An elongated sheet of porous glass fabric 17 (FIGURE 3) is moved from the roll 22 through an opening 23 in the side wall 24 of the tank 26, which contains a supply of liquid resin 18a. The glass fabric sheet 17 passes under an axially horizontal roller 27 disposed within the tank 26 and immersed in said resin 18a, and the resin impregnates said fabric. The upper wall 23 of the tank 26 has a horizontally elongated opening 29 directly above, and parallel with, the axis of the roller 27 for reception of the fabric 17 with the resin 13a adhering thereto. A pair of dies 31 and 32 are mounted upon the upper wall 28 adjacent to the opening 29 therein for engaging the opposite sides of the resin impregnated sheet 30 passing through the opening 29. The adjustment mechanism 33 is provided for moving the die 31, in this particular embodiment, toward and away from the die 32 in order to control the thickness of the resin impregnated sheet 30 passing therebetween.

The resin impregnated sheet 30 of selected thickness then passes upwardly through the chamber 34 in which heating means, such as the lamps 36, are provided for congealing the liquid resin 18a upon the glass fabric 17. The heating chamber 34 has filtered inlet openings 37 and '38 at its lower end adjacent to the tank 26, and a discharge opening 39 through which the products of vaporization may escape. A roller 41 is mounted directly above the discharge opening. 39 for engaging the resin impregnated sheet 30, from which the intermediate lamina 12 is cut, and guiding said sheet onto a takeup roller 43. If desirable, the sheet 30 may be combined on the roller 43 with an adjacent sheet 44 of backing material, which is supplied from a roll 45 adjacent to the take-up roller 43 and prevents successive layers of the sheet 39 from sticking together. Such backing material 44 is preferably removed when the sheet is bonded to the inner and outer laminae.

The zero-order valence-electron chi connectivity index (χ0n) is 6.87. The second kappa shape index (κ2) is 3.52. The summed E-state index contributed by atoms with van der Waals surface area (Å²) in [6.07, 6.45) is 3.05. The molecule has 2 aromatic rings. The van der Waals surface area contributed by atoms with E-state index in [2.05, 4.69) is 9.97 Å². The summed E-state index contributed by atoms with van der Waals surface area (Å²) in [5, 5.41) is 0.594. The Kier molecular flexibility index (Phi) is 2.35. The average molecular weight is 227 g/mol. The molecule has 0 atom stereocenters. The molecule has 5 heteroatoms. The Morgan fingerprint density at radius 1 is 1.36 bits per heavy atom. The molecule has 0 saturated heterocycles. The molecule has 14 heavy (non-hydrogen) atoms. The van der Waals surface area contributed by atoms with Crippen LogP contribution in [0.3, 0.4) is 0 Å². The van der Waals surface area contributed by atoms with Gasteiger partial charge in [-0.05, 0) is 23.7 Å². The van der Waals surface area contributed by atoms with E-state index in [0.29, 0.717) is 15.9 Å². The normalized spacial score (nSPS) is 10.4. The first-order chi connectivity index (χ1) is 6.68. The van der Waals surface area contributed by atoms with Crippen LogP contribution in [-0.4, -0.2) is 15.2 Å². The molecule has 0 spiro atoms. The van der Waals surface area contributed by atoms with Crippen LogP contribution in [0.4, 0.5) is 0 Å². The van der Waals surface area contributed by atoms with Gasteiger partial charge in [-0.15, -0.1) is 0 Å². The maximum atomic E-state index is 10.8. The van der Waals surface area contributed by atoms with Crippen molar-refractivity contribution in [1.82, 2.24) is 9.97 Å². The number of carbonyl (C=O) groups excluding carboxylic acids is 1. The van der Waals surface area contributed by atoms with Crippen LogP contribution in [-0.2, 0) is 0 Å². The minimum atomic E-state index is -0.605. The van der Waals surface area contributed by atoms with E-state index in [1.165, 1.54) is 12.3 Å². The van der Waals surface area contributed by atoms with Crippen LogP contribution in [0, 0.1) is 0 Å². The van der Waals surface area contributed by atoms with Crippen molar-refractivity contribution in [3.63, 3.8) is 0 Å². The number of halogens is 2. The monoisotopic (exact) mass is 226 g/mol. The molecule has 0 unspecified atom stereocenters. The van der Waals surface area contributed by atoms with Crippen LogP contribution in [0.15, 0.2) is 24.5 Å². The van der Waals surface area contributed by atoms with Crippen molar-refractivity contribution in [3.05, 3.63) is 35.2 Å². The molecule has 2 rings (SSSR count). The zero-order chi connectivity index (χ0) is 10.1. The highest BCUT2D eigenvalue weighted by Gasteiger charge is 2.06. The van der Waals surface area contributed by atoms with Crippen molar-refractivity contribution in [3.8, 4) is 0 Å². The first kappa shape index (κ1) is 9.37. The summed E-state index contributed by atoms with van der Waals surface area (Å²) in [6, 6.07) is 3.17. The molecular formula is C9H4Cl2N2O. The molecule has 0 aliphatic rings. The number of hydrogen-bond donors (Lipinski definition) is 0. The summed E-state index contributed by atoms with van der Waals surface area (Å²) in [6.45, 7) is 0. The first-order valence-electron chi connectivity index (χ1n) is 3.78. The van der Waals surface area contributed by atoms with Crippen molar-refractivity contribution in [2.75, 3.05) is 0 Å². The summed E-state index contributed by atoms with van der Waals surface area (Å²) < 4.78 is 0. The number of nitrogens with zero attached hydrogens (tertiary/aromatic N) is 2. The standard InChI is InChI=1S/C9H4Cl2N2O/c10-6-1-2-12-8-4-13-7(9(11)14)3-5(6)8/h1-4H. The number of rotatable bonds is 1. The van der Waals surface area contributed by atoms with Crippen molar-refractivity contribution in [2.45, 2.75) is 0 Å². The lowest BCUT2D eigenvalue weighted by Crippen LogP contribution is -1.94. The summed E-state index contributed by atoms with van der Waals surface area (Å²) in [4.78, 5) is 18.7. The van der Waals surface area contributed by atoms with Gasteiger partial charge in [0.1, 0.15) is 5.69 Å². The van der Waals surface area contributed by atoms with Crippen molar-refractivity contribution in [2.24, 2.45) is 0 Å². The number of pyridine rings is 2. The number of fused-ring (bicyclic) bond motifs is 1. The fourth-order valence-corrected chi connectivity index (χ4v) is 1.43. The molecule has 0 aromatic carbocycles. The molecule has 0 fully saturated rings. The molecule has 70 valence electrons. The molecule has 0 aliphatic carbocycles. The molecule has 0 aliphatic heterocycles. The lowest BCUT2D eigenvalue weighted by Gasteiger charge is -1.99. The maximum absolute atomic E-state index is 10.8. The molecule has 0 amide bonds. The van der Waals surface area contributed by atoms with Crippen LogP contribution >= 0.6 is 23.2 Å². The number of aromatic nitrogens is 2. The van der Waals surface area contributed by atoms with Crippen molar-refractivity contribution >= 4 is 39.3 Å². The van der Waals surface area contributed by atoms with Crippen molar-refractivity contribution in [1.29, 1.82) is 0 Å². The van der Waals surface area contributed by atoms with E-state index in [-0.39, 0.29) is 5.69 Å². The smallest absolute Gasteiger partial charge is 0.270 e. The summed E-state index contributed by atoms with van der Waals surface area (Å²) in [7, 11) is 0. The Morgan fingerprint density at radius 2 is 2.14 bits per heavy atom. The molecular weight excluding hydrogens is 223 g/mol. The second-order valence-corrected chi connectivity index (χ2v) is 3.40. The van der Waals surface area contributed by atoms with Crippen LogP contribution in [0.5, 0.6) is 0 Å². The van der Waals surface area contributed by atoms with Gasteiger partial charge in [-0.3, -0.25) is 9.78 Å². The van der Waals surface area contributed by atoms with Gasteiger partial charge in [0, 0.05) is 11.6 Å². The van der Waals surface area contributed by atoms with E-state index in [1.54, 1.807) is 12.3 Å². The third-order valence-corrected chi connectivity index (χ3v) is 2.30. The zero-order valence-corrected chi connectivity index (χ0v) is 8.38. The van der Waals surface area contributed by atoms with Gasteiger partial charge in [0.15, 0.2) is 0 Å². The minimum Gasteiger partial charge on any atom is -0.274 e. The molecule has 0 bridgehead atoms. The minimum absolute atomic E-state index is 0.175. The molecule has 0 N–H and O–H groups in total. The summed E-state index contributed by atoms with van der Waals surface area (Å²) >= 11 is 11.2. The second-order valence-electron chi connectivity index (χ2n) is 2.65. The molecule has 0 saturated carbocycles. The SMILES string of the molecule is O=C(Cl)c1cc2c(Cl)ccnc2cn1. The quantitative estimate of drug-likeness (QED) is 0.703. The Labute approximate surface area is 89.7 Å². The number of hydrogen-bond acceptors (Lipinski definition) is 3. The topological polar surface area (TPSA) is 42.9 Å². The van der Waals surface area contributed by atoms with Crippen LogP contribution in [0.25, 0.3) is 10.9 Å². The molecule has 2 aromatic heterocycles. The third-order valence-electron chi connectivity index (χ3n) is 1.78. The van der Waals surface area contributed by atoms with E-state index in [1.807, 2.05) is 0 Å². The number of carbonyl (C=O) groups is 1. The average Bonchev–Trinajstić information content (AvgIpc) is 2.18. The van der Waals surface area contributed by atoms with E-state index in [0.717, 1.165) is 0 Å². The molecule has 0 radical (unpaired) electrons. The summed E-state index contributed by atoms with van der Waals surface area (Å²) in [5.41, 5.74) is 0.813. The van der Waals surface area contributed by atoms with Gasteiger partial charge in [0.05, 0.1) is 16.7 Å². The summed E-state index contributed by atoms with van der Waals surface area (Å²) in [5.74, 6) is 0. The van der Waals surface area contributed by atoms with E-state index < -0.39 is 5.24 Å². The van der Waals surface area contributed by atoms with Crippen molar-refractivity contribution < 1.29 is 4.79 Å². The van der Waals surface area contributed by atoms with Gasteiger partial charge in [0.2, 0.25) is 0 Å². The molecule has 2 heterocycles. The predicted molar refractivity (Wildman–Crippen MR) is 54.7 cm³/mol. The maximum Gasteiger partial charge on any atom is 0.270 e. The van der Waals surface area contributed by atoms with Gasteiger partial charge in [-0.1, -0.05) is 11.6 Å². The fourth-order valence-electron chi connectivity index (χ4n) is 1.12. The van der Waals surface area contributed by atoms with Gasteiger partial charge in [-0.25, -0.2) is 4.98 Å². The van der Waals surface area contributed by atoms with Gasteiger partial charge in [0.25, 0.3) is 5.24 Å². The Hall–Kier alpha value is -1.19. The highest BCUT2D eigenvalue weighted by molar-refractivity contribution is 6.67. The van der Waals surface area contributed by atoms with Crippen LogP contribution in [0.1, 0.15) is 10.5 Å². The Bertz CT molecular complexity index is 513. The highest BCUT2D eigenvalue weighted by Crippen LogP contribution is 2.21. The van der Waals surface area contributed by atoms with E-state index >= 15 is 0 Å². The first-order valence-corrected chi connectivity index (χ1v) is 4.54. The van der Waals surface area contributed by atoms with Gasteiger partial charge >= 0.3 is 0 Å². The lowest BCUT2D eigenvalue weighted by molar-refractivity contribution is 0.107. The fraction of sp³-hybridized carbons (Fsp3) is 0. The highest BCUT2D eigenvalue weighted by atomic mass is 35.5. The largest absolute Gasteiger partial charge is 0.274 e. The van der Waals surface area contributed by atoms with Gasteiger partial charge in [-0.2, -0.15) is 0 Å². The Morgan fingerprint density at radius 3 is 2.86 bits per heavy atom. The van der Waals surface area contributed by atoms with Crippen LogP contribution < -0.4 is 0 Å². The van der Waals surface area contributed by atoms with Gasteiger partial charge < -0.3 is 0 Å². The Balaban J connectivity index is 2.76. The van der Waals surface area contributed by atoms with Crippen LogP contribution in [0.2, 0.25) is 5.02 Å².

The individual laminae 11, 12 and 13 are disposed, approximately as shown in FIGURE 2, in a suitable machine for effecting the final shaping and bonding together of the laminae to form the laminated plate 10. Such machines are known to the art and hence need no detailing here. Briefly, however, pressure is applied by a suitably shaped press to the remote surfaces of the inner and outer laminae, 11 and 13, respectively, and heat is applied to one or both surfaces, thereby activating the resin 18 in the intermediate lamina 12. The temperature is controlled so that the resin 18 is bonded to the adjacent surfaces of the inner and outer laminae, thereby securing said inner and outer lamina with respect to each other as well as with respect to the fiberglass fabric within the intermediate lamina. The laminated plate is allowed to cool, after which it is subjected to final processing, such as routing and beveling, and is inspected.